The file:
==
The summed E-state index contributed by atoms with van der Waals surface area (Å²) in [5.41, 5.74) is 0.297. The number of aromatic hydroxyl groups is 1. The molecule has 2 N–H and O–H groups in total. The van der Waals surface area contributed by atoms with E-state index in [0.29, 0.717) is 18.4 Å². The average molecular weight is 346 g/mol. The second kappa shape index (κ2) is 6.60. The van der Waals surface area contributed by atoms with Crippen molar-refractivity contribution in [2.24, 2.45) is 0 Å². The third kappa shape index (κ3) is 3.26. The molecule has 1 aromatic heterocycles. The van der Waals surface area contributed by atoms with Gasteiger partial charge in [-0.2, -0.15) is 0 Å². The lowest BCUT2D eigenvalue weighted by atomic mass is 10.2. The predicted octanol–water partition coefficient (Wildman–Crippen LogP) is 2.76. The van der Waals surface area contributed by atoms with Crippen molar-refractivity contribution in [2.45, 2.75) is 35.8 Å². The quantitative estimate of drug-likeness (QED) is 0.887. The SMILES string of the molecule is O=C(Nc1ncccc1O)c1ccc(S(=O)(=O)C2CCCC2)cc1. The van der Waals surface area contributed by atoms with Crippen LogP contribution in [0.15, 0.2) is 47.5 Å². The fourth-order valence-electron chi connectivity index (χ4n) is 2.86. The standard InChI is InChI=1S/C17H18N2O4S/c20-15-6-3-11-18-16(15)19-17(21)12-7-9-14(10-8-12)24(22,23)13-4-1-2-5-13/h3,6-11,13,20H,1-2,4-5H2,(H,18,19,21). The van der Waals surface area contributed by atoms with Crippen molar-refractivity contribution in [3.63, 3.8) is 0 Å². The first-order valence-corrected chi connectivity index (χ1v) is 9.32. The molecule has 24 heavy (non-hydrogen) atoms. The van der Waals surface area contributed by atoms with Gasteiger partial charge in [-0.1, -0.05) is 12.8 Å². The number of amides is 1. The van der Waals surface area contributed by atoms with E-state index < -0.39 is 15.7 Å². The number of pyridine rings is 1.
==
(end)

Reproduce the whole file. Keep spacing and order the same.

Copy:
The summed E-state index contributed by atoms with van der Waals surface area (Å²) in [5.41, 5.74) is 0.297. The number of aromatic hydroxyl groups is 1. The molecule has 2 N–H and O–H groups in total. The van der Waals surface area contributed by atoms with E-state index in [0.29, 0.717) is 18.4 Å². The average molecular weight is 346 g/mol. The second kappa shape index (κ2) is 6.60. The van der Waals surface area contributed by atoms with Crippen molar-refractivity contribution in [2.24, 2.45) is 0 Å². The third kappa shape index (κ3) is 3.26. The molecule has 1 aromatic heterocycles. The van der Waals surface area contributed by atoms with Gasteiger partial charge in [-0.2, -0.15) is 0 Å². The lowest BCUT2D eigenvalue weighted by atomic mass is 10.2. The predicted octanol–water partition coefficient (Wildman–Crippen LogP) is 2.76. The van der Waals surface area contributed by atoms with Crippen molar-refractivity contribution in [2.45, 2.75) is 35.8 Å². The quantitative estimate of drug-likeness (QED) is 0.887. The SMILES string of the molecule is O=C(Nc1ncccc1O)c1ccc(S(=O)(=O)C2CCCC2)cc1. The van der Waals surface area contributed by atoms with Crippen LogP contribution in [0.15, 0.2) is 47.5 Å². The fourth-order valence-electron chi connectivity index (χ4n) is 2.86. The standard InChI is InChI=1S/C17H18N2O4S/c20-15-6-3-11-18-16(15)19-17(21)12-7-9-14(10-8-12)24(22,23)13-4-1-2-5-13/h3,6-11,13,20H,1-2,4-5H2,(H,18,19,21). The van der Waals surface area contributed by atoms with Crippen molar-refractivity contribution in [3.63, 3.8) is 0 Å². The first-order valence-corrected chi connectivity index (χ1v) is 9.32. The molecule has 24 heavy (non-hydrogen) atoms. The van der Waals surface area contributed by atoms with Gasteiger partial charge in [-0.1, -0.05) is 12.8 Å². The number of amides is 1. The van der Waals surface area contributed by atoms with E-state index < -0.39 is 15.7 Å². The number of pyridine rings is 1.